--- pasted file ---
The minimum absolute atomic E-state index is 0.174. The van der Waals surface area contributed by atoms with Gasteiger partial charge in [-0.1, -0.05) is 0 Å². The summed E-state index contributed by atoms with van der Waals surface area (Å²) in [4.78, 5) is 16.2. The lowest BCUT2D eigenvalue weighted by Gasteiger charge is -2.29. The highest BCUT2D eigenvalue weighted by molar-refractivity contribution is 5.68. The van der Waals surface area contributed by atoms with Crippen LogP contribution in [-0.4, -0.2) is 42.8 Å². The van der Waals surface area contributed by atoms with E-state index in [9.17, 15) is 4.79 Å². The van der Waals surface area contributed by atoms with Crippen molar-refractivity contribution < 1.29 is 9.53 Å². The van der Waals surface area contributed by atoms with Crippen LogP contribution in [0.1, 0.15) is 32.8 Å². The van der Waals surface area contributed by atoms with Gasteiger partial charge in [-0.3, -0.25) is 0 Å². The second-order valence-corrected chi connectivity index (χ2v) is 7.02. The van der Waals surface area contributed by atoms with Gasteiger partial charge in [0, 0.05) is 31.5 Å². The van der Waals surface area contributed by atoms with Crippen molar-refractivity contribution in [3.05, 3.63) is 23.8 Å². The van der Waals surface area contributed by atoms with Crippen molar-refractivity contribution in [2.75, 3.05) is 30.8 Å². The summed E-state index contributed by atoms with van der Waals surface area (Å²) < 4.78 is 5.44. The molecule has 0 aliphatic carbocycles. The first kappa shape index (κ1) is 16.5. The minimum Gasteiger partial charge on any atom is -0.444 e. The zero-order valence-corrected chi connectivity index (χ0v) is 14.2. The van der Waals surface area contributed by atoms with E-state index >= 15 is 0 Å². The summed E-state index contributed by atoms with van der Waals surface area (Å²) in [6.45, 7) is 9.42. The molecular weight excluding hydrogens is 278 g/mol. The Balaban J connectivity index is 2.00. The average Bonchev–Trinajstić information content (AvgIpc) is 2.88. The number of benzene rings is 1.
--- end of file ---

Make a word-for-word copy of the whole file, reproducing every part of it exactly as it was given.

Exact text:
The minimum absolute atomic E-state index is 0.174. The van der Waals surface area contributed by atoms with Gasteiger partial charge in [-0.1, -0.05) is 0 Å². The summed E-state index contributed by atoms with van der Waals surface area (Å²) in [4.78, 5) is 16.2. The lowest BCUT2D eigenvalue weighted by Gasteiger charge is -2.29. The highest BCUT2D eigenvalue weighted by molar-refractivity contribution is 5.68. The van der Waals surface area contributed by atoms with Crippen LogP contribution in [-0.4, -0.2) is 42.8 Å². The van der Waals surface area contributed by atoms with E-state index in [9.17, 15) is 4.79 Å². The van der Waals surface area contributed by atoms with Crippen molar-refractivity contribution < 1.29 is 9.53 Å². The van der Waals surface area contributed by atoms with Crippen LogP contribution in [0.1, 0.15) is 32.8 Å². The van der Waals surface area contributed by atoms with Gasteiger partial charge in [-0.3, -0.25) is 0 Å². The second-order valence-corrected chi connectivity index (χ2v) is 7.02. The van der Waals surface area contributed by atoms with Gasteiger partial charge in [0, 0.05) is 31.5 Å². The van der Waals surface area contributed by atoms with Crippen molar-refractivity contribution in [3.05, 3.63) is 23.8 Å². The van der Waals surface area contributed by atoms with Crippen molar-refractivity contribution in [2.75, 3.05) is 30.8 Å². The summed E-state index contributed by atoms with van der Waals surface area (Å²) < 4.78 is 5.44. The molecule has 0 aliphatic carbocycles. The first kappa shape index (κ1) is 16.5. The minimum Gasteiger partial charge on any atom is -0.444 e. The zero-order valence-corrected chi connectivity index (χ0v) is 14.2. The van der Waals surface area contributed by atoms with E-state index >= 15 is 0 Å². The summed E-state index contributed by atoms with van der Waals surface area (Å²) in [6.45, 7) is 9.42. The molecular weight excluding hydrogens is 278 g/mol. The Balaban J connectivity index is 2.00. The average Bonchev–Trinajstić information content (AvgIpc) is 2.88. The number of benzene rings is 1.